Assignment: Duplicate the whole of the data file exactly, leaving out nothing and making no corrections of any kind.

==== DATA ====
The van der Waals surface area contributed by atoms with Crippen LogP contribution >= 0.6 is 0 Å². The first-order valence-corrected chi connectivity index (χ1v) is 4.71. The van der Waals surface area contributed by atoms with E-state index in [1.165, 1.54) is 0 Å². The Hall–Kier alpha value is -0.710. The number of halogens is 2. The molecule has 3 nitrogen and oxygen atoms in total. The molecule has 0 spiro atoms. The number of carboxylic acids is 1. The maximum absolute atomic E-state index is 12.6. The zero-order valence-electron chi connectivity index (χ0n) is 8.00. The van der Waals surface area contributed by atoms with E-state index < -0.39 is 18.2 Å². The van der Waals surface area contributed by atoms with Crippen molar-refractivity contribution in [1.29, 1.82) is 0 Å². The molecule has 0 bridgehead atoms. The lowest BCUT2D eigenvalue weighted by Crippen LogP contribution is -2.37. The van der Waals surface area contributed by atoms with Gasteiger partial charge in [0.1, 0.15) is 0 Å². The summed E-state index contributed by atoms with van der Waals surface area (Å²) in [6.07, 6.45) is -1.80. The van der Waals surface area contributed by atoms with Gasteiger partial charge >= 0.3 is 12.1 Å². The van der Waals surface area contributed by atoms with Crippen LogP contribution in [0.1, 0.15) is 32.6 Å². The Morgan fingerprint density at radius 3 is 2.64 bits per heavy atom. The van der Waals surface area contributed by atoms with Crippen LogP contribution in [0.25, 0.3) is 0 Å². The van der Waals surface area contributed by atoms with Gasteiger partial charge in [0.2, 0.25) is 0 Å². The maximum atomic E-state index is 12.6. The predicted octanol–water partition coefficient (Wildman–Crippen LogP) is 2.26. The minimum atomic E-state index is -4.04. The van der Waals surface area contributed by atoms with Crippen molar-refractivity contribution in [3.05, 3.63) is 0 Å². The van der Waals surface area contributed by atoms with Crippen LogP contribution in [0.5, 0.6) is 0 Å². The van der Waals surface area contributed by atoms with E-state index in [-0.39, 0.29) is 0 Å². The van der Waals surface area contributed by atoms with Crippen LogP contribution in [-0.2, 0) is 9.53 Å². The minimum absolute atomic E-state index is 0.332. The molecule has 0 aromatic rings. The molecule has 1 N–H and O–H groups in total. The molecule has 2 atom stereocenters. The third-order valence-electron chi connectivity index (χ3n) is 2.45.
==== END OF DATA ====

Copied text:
The van der Waals surface area contributed by atoms with Crippen LogP contribution >= 0.6 is 0 Å². The first-order valence-corrected chi connectivity index (χ1v) is 4.71. The van der Waals surface area contributed by atoms with E-state index in [1.165, 1.54) is 0 Å². The Hall–Kier alpha value is -0.710. The number of halogens is 2. The molecule has 3 nitrogen and oxygen atoms in total. The molecule has 0 spiro atoms. The number of carboxylic acids is 1. The maximum absolute atomic E-state index is 12.6. The zero-order valence-electron chi connectivity index (χ0n) is 8.00. The van der Waals surface area contributed by atoms with E-state index < -0.39 is 18.2 Å². The van der Waals surface area contributed by atoms with Crippen molar-refractivity contribution in [1.29, 1.82) is 0 Å². The molecule has 0 bridgehead atoms. The lowest BCUT2D eigenvalue weighted by Crippen LogP contribution is -2.37. The van der Waals surface area contributed by atoms with Gasteiger partial charge in [0.1, 0.15) is 0 Å². The summed E-state index contributed by atoms with van der Waals surface area (Å²) in [6.07, 6.45) is -1.80. The van der Waals surface area contributed by atoms with Gasteiger partial charge >= 0.3 is 12.1 Å². The van der Waals surface area contributed by atoms with Crippen LogP contribution in [0.1, 0.15) is 32.6 Å². The Morgan fingerprint density at radius 3 is 2.64 bits per heavy atom. The van der Waals surface area contributed by atoms with Crippen LogP contribution in [0.25, 0.3) is 0 Å². The van der Waals surface area contributed by atoms with Gasteiger partial charge in [0.2, 0.25) is 0 Å². The maximum atomic E-state index is 12.6. The predicted octanol–water partition coefficient (Wildman–Crippen LogP) is 2.26. The minimum atomic E-state index is -4.04. The van der Waals surface area contributed by atoms with Crippen molar-refractivity contribution in [3.05, 3.63) is 0 Å². The van der Waals surface area contributed by atoms with Crippen LogP contribution in [0.5, 0.6) is 0 Å². The van der Waals surface area contributed by atoms with E-state index in [-0.39, 0.29) is 0 Å². The van der Waals surface area contributed by atoms with Crippen LogP contribution in [-0.2, 0) is 9.53 Å². The minimum absolute atomic E-state index is 0.332. The molecule has 0 aromatic rings. The molecule has 1 N–H and O–H groups in total. The molecule has 2 atom stereocenters. The third-order valence-electron chi connectivity index (χ3n) is 2.45.